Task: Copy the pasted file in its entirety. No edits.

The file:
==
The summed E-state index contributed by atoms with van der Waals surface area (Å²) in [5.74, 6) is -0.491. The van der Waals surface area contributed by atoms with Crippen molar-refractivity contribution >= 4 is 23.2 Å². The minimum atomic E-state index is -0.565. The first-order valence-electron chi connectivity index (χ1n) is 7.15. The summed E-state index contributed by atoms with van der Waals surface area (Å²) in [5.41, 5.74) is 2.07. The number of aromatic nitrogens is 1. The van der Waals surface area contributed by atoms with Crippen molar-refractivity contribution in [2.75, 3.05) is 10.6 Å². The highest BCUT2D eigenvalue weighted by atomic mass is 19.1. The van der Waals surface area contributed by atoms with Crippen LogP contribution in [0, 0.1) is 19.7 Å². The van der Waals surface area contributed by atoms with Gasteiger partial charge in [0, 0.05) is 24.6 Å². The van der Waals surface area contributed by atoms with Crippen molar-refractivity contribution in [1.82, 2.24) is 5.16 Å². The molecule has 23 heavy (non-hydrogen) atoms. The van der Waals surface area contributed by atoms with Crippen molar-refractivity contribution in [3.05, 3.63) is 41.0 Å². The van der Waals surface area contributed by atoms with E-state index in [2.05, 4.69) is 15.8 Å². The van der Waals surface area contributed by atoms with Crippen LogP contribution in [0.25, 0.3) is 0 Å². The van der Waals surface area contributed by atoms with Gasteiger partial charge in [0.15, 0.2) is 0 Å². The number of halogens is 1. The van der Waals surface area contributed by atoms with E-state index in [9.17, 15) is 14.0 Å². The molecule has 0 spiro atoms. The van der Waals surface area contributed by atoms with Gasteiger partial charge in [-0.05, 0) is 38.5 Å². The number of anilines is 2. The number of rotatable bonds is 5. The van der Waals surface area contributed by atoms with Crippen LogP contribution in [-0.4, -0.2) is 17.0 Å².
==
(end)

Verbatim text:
The summed E-state index contributed by atoms with van der Waals surface area (Å²) in [5.74, 6) is -0.491. The van der Waals surface area contributed by atoms with Crippen molar-refractivity contribution >= 4 is 23.2 Å². The minimum atomic E-state index is -0.565. The first-order valence-electron chi connectivity index (χ1n) is 7.15. The summed E-state index contributed by atoms with van der Waals surface area (Å²) in [5.41, 5.74) is 2.07. The number of aromatic nitrogens is 1. The van der Waals surface area contributed by atoms with Crippen molar-refractivity contribution in [2.75, 3.05) is 10.6 Å². The highest BCUT2D eigenvalue weighted by atomic mass is 19.1. The van der Waals surface area contributed by atoms with Crippen LogP contribution in [0, 0.1) is 19.7 Å². The van der Waals surface area contributed by atoms with Gasteiger partial charge in [0, 0.05) is 24.6 Å². The van der Waals surface area contributed by atoms with Crippen molar-refractivity contribution in [1.82, 2.24) is 5.16 Å². The molecule has 23 heavy (non-hydrogen) atoms. The van der Waals surface area contributed by atoms with Crippen molar-refractivity contribution in [3.05, 3.63) is 41.0 Å². The van der Waals surface area contributed by atoms with E-state index in [2.05, 4.69) is 15.8 Å². The van der Waals surface area contributed by atoms with Crippen LogP contribution in [0.25, 0.3) is 0 Å². The van der Waals surface area contributed by atoms with Gasteiger partial charge in [0.15, 0.2) is 0 Å². The number of halogens is 1. The van der Waals surface area contributed by atoms with E-state index in [9.17, 15) is 14.0 Å². The molecule has 0 spiro atoms. The van der Waals surface area contributed by atoms with Gasteiger partial charge in [-0.05, 0) is 38.5 Å². The number of anilines is 2. The number of rotatable bonds is 5. The van der Waals surface area contributed by atoms with Crippen LogP contribution in [-0.4, -0.2) is 17.0 Å².